When they’re considering their change issues, they are not yet buyers. Maintaining a working system is their highest criteria: they people will not buy if the ‘cost’ of the fix is greater than the cost of the status quo.
Here are a few bullets to think about:
- Without the ‘buying’ the ‘selling’ doesn’t have a role. Yet sales continues to think of ‘buying’ through the lens of ‘selling’. It’s wrong. The ‘buying’ should be looked at through the lens of ‘change management’ first.
- Sellers can’t understand buyers. They’ll never know the weight of influence of ‘Joe in Accounting’, or the history of two feuding teams who have to share budget to buy a new solution, or the relationship shared between their old vendor they’d need to get rid of to buy your solution. People who might become buyers must manage all this before looking for outside solutions. It has nothing to do with sales, solutions, needs or selling.
- Sellers can never know what that that a prospective buyer’s change configuration is as outsiders can’t know or assess the variables that capture the ‘cost.’ The current state has been good-enough for now; it can continue if the cost of change is too high.
- Just because someone has a need doesn’t mean they’re a buyer.
- The time it takes all stakeholders to
- know they must seek an external solution because their workaround doesn’t help,
- change with the least disruption,
- manage the implementation with the least fallout,
- get buy-in from all who will be effected by bringing in something new,
6. By focusing only on finding folks with ‘need’, sales reduces the number of potential buyers down to the low hanging fruit (i.e. a 5% close), those who show up after having completed their change.
7. By entering with a change management hat on and focusing first on facilitating change it’s possible to find 8x more prospects – those in the process of becoming buyers but haven’t yet completed their change management – and facilitate them down their decision path. My clients using my Buying Facilitation® method close 40% against the control groups that close 5.2%.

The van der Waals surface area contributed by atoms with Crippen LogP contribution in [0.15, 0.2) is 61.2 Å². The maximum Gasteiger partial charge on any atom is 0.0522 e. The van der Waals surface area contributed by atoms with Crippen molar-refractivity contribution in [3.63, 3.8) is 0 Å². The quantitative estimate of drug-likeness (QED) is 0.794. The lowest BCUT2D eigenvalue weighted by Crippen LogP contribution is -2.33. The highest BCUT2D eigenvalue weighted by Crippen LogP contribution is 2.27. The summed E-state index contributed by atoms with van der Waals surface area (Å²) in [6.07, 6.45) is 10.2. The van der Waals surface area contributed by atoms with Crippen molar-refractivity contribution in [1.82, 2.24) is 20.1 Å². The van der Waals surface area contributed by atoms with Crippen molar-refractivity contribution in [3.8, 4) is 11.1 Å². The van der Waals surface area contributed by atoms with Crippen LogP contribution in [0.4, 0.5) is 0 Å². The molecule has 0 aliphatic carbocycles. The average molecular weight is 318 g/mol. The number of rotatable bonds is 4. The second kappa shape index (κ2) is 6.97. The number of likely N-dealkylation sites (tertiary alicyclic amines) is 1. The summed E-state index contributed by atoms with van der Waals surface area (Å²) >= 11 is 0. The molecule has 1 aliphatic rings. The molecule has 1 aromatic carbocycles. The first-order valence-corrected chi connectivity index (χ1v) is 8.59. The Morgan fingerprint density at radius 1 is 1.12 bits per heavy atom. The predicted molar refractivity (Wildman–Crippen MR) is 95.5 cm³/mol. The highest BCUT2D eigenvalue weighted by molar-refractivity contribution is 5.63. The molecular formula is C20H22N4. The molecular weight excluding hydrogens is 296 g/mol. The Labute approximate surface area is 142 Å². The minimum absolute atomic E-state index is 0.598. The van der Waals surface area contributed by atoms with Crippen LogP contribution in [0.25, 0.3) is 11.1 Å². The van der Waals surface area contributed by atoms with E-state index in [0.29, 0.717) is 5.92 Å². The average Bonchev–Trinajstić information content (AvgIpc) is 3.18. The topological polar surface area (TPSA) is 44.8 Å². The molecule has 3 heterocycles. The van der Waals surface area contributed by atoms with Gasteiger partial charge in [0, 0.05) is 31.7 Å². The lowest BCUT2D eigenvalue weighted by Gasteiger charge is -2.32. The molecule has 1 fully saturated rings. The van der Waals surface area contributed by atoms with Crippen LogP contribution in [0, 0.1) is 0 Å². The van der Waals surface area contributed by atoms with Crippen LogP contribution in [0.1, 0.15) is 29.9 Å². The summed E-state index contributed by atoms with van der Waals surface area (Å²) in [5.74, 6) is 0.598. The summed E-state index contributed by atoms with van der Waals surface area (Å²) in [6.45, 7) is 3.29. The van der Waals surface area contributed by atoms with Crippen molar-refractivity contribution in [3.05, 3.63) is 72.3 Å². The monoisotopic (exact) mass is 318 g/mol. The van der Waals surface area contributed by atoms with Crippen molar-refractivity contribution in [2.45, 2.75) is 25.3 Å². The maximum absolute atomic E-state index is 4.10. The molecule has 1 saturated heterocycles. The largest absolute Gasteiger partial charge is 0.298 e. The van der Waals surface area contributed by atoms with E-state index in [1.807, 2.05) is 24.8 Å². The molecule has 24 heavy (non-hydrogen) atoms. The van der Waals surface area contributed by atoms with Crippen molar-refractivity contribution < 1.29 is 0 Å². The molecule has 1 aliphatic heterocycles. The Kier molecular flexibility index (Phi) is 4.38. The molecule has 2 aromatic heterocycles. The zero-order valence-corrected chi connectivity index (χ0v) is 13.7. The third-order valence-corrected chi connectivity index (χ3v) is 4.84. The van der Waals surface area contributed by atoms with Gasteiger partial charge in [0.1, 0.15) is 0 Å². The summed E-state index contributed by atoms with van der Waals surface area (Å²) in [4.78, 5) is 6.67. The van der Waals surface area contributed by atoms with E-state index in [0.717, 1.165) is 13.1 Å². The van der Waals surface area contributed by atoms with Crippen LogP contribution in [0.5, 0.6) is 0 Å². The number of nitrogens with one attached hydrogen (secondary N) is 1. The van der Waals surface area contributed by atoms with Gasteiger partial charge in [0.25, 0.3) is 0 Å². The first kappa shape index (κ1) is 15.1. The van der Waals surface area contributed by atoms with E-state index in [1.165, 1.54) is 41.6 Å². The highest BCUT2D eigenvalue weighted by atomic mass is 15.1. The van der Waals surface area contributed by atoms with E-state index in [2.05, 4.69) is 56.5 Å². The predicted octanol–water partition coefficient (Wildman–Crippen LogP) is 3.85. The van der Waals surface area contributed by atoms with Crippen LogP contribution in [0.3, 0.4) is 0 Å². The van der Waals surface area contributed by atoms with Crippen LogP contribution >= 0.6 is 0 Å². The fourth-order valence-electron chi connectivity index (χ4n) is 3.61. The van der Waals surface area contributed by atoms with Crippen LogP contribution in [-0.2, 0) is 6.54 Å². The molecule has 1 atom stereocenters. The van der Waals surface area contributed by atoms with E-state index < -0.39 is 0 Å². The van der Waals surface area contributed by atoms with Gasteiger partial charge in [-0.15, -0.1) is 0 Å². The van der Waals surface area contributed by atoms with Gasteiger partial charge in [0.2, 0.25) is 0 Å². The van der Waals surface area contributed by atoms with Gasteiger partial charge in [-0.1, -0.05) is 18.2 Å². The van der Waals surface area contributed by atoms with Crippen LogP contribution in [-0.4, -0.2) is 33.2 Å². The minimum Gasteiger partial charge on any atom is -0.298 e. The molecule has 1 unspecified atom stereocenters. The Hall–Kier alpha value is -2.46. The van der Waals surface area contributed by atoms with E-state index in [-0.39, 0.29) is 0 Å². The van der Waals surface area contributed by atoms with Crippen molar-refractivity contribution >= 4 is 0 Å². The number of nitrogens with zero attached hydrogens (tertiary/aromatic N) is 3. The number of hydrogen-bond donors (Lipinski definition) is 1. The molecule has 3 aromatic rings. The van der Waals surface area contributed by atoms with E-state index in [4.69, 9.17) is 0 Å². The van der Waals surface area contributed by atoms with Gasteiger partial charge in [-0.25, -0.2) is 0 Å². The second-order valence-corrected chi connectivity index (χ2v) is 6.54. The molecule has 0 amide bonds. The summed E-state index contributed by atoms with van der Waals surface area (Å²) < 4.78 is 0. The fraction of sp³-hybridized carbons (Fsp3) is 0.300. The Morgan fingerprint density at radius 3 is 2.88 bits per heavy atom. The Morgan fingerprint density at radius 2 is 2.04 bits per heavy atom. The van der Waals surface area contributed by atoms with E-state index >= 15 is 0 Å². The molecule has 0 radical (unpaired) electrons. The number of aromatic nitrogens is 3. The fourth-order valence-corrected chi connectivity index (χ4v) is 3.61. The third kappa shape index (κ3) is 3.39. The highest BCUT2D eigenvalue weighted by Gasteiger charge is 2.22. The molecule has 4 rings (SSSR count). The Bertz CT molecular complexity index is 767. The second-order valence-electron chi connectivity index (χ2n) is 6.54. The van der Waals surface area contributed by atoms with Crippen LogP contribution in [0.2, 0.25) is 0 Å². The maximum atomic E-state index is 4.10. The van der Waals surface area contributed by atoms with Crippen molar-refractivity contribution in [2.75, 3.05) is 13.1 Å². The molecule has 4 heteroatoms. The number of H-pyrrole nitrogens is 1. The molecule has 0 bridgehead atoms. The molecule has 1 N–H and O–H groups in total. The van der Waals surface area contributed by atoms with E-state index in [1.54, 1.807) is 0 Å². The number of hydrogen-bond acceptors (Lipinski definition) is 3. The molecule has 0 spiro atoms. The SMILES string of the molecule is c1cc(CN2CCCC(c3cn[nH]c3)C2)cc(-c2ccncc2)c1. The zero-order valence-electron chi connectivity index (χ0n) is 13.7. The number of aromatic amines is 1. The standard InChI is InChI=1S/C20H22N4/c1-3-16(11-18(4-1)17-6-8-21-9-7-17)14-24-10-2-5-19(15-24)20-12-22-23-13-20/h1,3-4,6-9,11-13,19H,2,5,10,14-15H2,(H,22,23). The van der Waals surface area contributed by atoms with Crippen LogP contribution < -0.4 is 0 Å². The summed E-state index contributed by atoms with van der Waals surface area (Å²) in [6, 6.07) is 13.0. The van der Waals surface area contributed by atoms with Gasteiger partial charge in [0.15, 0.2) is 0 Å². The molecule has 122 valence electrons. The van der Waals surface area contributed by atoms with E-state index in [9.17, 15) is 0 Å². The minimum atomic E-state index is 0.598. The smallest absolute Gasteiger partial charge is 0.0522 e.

8. It’s possible to find those who will become buyers on the first call – but not with a sales hat on.
It has nothing to do with need, seller, or solution. I can’t say this enough.
It’s time for sales to begin the sales process by facilitating buying decisions as an add-on to their approach. I am not taking away selling from the equation, just adding new thinking to help people buy. After all, without buyers, what are you doing anyway?
Sharon-Drew Morgen is a breakthrough innovator and original thinker, having developed new paradigms in sales (inventor Buying Facilitation®, listening/communication (What? Did you really say what I think I heard?), change management (The How of Change™), coaching, and leadership. She is the author of several books, including the NYTimes Business Bestseller Selling with Integrity and Dirty Little Secrets: why buyers can’t buy and sellers can’t sell). Sharon-Drew coaches and consults with companies seeking out of the box remedies for congruent, servant-leader-based change in leadership, healthcare, and sales. Her award-winning blog carries original articles with new thinking, weekly. www.sharondrewmorgen.com She can be reached at email@example.com.